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Coming up, it's Lightning Fill In The Blank. But first, it's the game where you have to listen for the rhyme. If you'd like to play on air, call or leave a message at 1-888-WAIT-WAIT. That's 1-888-924-8924. Or click the Contact Us link on our website, waitwait.npr.org. There you can find out about our upcoming live, real in-person shows - yes - in Philadelphia August 5 and at Tanglewood in western Massachusetts August 26. Also, if you have ever wanted a T-Pain-Bill Kurtis collab, follow us @waitwait on Twitter and @waitwaitnpr on Instagram. There you can see show news, amazing videos, dumb videos, all kinds of things.

Hi, you're on WAIT WAIT... DON'T TELL ME.

CHRISSY BARTHOLOMEW: Hi, this is Chrissy from Streamwood, Ill.

SAGAL: Oh, that's not far from here - right? - not far from Chicago. What do you do there in Streamwood?

BARTHOLOMEW: I'm a hospice chaplain.

SAGAL: Oh, my goodness.

BARTHOLOMEW: (Laughter).

SAGAL: Oh, my goodness. OK.

BARTHOLOMEW: Yeah, that usually elicits a reaction, yes.

SAGAL: Do you enjoy the work? Do you get a lot out of it?

BARTHOLOMEW: I love it. I was made to do this. Some days it's praying with patients and doing a serious thing like the rosary. And some days, it's milkshakes and music therapy.

SAGAL: That's pretty awesome.

BARTHOLOMEW: It is. I love it a lot.

SAGAL: The milkshakes sound better...

BARTHOLOMEW: (Laughter).

SAGAL: ...Of the two options, but sure.

BARTHOLOMEW: Well, if you are ever my hospice patient, I'll bring you a milkshake.

JOSH GONDELMAN: (Laughter) Is that a threat?

SAGAL: Oh, God.


GONDELMAN: (Laughter).

SAGAL: Well, Chrissy, it is a pleasure to have you. Bill Kurtis is going to read you three news-related limericks with the last word or phrase missing from each. If you can fill in that last word or phrase correctly in two of the limericks, you will be a winner. You ready to play?

BARTHOLOMEW: No, I'm nervous.


SAGAL: This cannot be the most stressful situation you've ever been in.

BARTHOLOMEW: I would rather deal with somebody on their deathbed than the nerve-wrackingness (ph) of this.


BARTHOLOMEW: This is more nerve-wracking to me. This is less in my element, but I'm going to try.

SAGAL: All right. Let's give it a try. Here is your first limerick.

BILL KURTIS: There are lots of green shells in the stash, he shows. When he sells them, he might get some flashy clothes. The market he gluts with his large cache of nuts. He stole thousands of pounds of...

BARTHOLOMEW: Pistachios?

SAGAL: Pistachios, Chrissy.




SAGAL: A man in California was arrested for stealing 42,000 pounds of pistachios. The theft shocked local authorities, who had assumed that the guy in the wiretap saying I got your pistachios for you was kind of using a code word. An employee of a hired trucking company made off with a tractor trailer's worth of the nuts. But his plan was foiled when every single one of them were the kind without a crack in the shell so you can't get them open.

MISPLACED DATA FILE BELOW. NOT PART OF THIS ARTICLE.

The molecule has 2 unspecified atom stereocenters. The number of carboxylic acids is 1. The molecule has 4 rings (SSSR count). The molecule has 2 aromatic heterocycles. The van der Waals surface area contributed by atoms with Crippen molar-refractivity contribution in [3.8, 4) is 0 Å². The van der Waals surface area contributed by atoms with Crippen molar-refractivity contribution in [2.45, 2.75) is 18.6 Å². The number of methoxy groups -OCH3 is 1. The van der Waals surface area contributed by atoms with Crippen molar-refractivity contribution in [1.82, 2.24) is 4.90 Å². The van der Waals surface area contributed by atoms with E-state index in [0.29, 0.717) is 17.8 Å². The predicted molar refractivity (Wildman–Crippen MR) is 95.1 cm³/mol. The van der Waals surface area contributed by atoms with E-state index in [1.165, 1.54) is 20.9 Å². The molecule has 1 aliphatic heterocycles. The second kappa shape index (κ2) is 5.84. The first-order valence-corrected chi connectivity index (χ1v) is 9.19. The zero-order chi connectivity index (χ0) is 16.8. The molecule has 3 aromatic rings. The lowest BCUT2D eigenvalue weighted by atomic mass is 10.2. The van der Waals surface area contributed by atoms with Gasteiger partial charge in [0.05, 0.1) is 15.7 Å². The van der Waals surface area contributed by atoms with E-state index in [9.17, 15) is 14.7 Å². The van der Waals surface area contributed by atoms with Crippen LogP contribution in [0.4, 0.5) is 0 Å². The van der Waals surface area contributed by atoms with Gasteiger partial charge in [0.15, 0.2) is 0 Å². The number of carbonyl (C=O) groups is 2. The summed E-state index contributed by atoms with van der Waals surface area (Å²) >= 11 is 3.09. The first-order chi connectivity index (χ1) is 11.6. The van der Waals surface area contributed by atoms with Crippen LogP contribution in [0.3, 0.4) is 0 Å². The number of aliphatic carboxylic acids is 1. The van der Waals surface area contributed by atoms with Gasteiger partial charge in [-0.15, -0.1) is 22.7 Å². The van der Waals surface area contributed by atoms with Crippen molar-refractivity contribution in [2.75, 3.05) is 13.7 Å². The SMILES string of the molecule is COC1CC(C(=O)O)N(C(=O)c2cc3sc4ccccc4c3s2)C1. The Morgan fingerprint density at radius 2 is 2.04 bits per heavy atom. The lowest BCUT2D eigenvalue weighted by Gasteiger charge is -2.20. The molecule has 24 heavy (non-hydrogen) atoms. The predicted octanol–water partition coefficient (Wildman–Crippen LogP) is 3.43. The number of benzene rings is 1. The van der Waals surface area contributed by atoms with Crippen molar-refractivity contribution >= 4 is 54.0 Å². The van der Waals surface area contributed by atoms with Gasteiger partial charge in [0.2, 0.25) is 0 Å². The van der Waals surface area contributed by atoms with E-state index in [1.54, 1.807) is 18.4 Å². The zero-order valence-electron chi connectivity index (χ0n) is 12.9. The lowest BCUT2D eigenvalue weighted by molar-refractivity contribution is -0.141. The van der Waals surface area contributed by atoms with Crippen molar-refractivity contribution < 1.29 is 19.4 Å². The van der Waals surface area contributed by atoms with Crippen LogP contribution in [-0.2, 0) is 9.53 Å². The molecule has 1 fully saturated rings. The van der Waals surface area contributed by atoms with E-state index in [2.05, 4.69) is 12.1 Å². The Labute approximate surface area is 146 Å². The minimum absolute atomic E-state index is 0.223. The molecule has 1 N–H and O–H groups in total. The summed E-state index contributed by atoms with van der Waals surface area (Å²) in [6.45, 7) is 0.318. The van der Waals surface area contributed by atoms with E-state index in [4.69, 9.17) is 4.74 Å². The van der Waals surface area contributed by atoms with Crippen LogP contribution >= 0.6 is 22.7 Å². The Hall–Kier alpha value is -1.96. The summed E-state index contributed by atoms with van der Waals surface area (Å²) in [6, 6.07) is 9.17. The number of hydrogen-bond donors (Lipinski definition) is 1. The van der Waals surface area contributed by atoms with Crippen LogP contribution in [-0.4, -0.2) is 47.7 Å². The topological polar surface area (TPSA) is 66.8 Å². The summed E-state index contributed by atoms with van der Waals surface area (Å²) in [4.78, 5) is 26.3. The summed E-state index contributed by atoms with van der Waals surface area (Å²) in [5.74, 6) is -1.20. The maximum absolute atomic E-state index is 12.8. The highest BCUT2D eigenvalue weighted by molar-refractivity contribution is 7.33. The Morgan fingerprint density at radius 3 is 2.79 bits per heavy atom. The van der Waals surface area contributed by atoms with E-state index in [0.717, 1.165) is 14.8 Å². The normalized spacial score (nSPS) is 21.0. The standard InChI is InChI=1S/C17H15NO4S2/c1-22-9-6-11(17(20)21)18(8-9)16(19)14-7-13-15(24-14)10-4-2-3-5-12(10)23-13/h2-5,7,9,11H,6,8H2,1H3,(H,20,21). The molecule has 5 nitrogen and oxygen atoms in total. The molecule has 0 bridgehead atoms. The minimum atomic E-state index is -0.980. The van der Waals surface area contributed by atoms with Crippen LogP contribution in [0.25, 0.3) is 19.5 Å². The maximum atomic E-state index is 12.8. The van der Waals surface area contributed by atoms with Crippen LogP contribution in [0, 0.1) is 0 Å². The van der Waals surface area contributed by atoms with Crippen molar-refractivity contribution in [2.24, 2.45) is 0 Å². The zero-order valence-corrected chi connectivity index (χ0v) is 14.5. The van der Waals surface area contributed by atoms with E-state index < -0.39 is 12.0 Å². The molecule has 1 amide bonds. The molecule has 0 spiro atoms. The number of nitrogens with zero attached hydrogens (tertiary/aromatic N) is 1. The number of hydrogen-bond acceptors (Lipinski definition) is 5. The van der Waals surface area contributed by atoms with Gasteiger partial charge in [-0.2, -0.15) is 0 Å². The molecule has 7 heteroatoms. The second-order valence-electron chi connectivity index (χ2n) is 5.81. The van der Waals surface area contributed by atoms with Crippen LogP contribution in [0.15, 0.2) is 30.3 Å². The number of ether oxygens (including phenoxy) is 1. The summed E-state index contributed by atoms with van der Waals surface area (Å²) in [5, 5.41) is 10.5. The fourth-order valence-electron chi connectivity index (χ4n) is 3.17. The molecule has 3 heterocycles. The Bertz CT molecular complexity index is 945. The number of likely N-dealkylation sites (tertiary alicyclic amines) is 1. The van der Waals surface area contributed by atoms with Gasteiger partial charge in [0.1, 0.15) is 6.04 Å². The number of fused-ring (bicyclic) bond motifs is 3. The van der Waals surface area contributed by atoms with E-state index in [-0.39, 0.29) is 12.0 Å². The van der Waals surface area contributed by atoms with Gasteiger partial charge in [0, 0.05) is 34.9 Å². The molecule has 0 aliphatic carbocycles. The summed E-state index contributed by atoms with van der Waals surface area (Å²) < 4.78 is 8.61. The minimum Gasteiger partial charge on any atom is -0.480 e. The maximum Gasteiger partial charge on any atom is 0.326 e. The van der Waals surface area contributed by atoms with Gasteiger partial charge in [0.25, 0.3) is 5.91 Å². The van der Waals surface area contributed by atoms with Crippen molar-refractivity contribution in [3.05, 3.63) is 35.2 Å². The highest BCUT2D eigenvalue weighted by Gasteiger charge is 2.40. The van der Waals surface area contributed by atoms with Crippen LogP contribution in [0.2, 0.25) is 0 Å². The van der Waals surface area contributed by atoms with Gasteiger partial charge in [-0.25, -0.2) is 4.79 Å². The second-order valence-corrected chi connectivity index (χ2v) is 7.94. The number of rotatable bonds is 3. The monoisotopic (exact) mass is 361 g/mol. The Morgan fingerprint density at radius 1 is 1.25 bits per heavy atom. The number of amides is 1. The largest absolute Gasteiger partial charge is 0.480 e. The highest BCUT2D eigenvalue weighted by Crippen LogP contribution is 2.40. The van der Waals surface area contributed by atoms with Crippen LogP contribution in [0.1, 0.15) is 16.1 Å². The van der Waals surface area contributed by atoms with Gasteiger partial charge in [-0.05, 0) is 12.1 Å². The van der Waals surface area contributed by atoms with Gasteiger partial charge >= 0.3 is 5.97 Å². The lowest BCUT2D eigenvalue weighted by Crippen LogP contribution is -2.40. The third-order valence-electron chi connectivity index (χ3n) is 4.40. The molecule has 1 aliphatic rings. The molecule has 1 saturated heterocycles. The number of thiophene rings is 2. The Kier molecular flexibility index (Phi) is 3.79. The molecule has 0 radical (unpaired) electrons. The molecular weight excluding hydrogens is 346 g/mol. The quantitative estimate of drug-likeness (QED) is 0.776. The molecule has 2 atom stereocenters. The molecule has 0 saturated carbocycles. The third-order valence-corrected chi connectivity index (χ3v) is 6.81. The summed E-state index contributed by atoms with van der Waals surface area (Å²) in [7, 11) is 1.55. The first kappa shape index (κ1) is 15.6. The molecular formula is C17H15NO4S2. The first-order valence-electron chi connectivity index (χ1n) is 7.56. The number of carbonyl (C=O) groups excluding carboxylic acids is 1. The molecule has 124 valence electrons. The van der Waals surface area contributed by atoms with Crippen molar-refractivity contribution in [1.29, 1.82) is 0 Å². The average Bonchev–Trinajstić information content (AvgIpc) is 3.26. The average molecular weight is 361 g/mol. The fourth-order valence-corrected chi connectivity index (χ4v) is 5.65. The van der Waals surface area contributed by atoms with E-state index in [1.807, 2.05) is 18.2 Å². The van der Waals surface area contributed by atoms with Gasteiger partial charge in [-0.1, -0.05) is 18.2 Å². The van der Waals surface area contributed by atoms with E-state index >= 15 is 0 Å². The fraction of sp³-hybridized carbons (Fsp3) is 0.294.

DICKINSON: Oh, the worst.

SAGAL: I hate those. The cops just went down the line of truckers, arrested the guy with the bleeding fingernails.


GONDELMAN: You know what else is very valuable by weight and by volume is stolen guacamole. But you have to flip it really fast, obviously.

DICKINSON: (Laughter).

SAGAL: All right. Here is your next limerick.

KURTIS: The water, we're close to condemning. Can we clean it? We're hawing and hemming. It's not toxic waste, just needs help with its taste. We're suggesting a slice of fresh...


SAGAL: Yes, very good.


SAGAL: Due to California's historic drought, Sacramento citizens found that their drinking water now looks and tastes vaguely like dirt. So officials are recommending everyone in the city just add a little lemon. According to the city, adding lemon to cold water neutralizes the taste and neutralizes this being our problem.

GONDELMAN: And also - yeah. I mean, and then if, like, there's smog in the air, blow some bubbles. It'll catch all the smog.

SAGAL: Yeah, exactly.

DICKINSON: (Laughter).

BRIAN BABYLON: But why not just say, add a little scotch, add a little bourbon, add a little - you know? Why stop...

SAGAL: Yeah, use it as a mixer, right?


SAGAL: Yeah, there you go.

KURTIS: (Laughter).

SAGAL: All right. Here is your last limerick, Chrissy.

KURTIS: No, it's fine. Stick your hand in this low slot. When your fingers come out, they'll look so hot. This buffing machine leaves them polished and clean. Our manicure is done by a...




SAGAL: A robot.


SAGAL: A robot can give you a manicure for less than 10 minutes in San Francisco. And all it costs is $8 and one finger, tops. The company's motto is no slip-ups, no slowdowns, no small talk. But what if you like small talk? You ask the robot how it's doing. And it says, oh, great. Hey, are these nails the hardest part of your exterior?

GONDELMAN: They're taking - this is, like, me. I'm like...


GONDELMAN: ...These robots are taking your DNA from your fingernails.


DICKINSON: (Laughter).

SAGAL: There's really nothing worse than having your hand stuck in the robot manicure machine, and it says, do you have kids? Is one of them John Connor?


SAGAL: Bill, how did Chrissy do on our quiz?

KURTIS: Chrissy was alive with a perfect score.




SAGAL: Well done, Chrissy.


SAGAL: Yeah.

DICKINSON: Bill made a hospice joke. That was crazy.

SAGAL: Yeah.

KURTIS: (Laughter).

BARTHOLOMEW: (Laughter).


RUFUS THOMAS: (Singing) Robot, funky robot. Robot, funky robot. Transcript provided by NPR, Copyright NPR.